- Identification and Creation
- Object Number
- Lamp with Handle and Five Spouts
- Lighting Devices
- Work Type
- lighting device
- 10th-13th century
- Creation Place: Middle East
- Islamic period
- Persistent Link
- Physical Descriptions
- Mixed copper alloy
- Cast, lost-wax process
- 4.1 x 17.4 x 21.7 cm (1 5/8 x 6 7/8 x 8 9/16 in.)
- Technical Details
Chemical Composition: ICP-MS/AAA data from sample, Mixed Copper Alloy:
Cu, 68.93; Sn, 5.93; Pb, 20.76; Zn, 3.22; Fe, 0.24; Ni, 0.07; Ag, 0.09; Sb, 0.28; As, 0.46; Bi, less than 0.025; Co, 0.024; Au, less than 0.01; Cd, less than 0.001
Technical Observations: The patina of the lamps is green. 149.1972.A and 149.1972.B also have spots that are brighter green.
The lamps appear to be cast. The circular shapes of the central components of 1961.37, 149.1972.A, and 149.1972.B are fairly precise, and it is likely that the models used to make these casts were turned. The only clear evidence for this, however, is the circular incised lines and, on 1961.37, what appear to be the sharp ridges of throw marks. 1961.37 has a center punch mark (2 mm) on its interior and exterior surfaces, which could derive from either the finishing of the model or the cast lamp. The spouts, handles, and nodular feet of 149.1972.A and 149.1972.B could have been added to the turned models or to the wax casts made from them. No evidence of wax joins is visible, however.
Although the lid of 149.1972.A and 149.1972.B is a reasonable fit and color match with its associated but unattached lamp, the pin that held it in place is fused in position by corrosion products, and the hole in the lid flange is intact. This raises the question of whether the two belonged together originally, although it is possible that they were separated just prior to burial and that subsequent corrosion fused the pin in place with the lid buried nearby.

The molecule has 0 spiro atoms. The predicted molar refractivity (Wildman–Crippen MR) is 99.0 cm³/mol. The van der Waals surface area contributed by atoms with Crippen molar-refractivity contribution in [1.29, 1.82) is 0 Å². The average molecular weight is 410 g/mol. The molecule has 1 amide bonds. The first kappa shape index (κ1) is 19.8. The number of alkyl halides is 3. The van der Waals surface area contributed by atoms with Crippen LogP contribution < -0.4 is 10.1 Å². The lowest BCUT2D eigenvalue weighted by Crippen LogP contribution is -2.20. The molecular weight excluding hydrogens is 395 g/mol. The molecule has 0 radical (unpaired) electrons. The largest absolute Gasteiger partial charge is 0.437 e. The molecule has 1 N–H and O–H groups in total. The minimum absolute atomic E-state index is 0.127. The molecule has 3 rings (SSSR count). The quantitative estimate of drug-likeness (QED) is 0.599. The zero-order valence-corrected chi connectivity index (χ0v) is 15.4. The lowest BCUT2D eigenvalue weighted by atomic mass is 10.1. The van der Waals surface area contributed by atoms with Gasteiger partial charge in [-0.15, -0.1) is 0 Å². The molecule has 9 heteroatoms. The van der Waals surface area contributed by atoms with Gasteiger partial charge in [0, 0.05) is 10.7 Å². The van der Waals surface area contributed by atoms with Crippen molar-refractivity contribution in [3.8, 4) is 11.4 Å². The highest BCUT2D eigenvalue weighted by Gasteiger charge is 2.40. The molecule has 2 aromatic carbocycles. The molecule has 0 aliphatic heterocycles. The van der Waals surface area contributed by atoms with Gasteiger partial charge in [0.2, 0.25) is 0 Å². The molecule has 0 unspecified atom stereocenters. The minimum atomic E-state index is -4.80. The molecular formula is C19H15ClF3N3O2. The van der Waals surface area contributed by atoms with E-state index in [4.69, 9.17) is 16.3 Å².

149.1972.A and 149.1972.B have what appears to be oil residue embedded in the accretions and corrosion products in the interior.
Henry Lie (submitted 2001)
- Acquisition and Rights
- Credit Line
- Harvard Art Museums/Arthur M. Sackler Museum, Gift of Mr. Edward A. Waters
- Accession Year
- Object Number
- Asian and Mediterranean Art
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Published Catalogue Text: Ancient Mediterranean and Near Eastern Bronzes at the Harvard Art Museums
This lamp features an open, semicircular, saucer-shaped reservoir on the side near the handle. The opposite side has short, straight segments connecting the five open nozzles (1). Rounded ridges articulate the join of each nozzle to the underside of the reservoir. The nozzles are V-shaped in section. The height of the reservoir is 2.56 cm, the length of the nozzles is c. 3.9 cm, the length of the handle is 6.7 cm, and the exterior diameter of the reservoir is 10.4 cm. The rim (0.36 to 0.39 cm thick) extends around the top of each nozzle. The lamp stands on a thin, slightly convex ring foot with a compass point in the center. The reservoir is also marked with a compass point, turn marks, and four concentric grooves in the center. The nozzles begin 90 degrees from the handle on each side and are evenly spaced, which indicates that they were placed using a compass. The handle is a flat wedge-shape connected to a perpendicular flat disc with a terminal on top, which served as a thumb rest. The surface of the disc bears a faintly defined flower or fruit.
1. Compare a round, open lamp with six pointed nozzles and a similar handle arrangement in H. Menzel, Antike Lampen im Römisch-Germanischen Zentralmuseum zu Mainz, Römisch-Germanisches Zentralmuseum Mainz Katalog 15 (Mainz, 1969) 113-14, fig. 93.9, with comparisons from medieval Britain.
Jane Ayer Scott
- Subjects and Contexts
This record has been reviewed by the curatorial staff but may be incomplete. Our records are frequently revised and enhanced. For more information please contact the Division of Asian and Mediterranean Art at email@example.com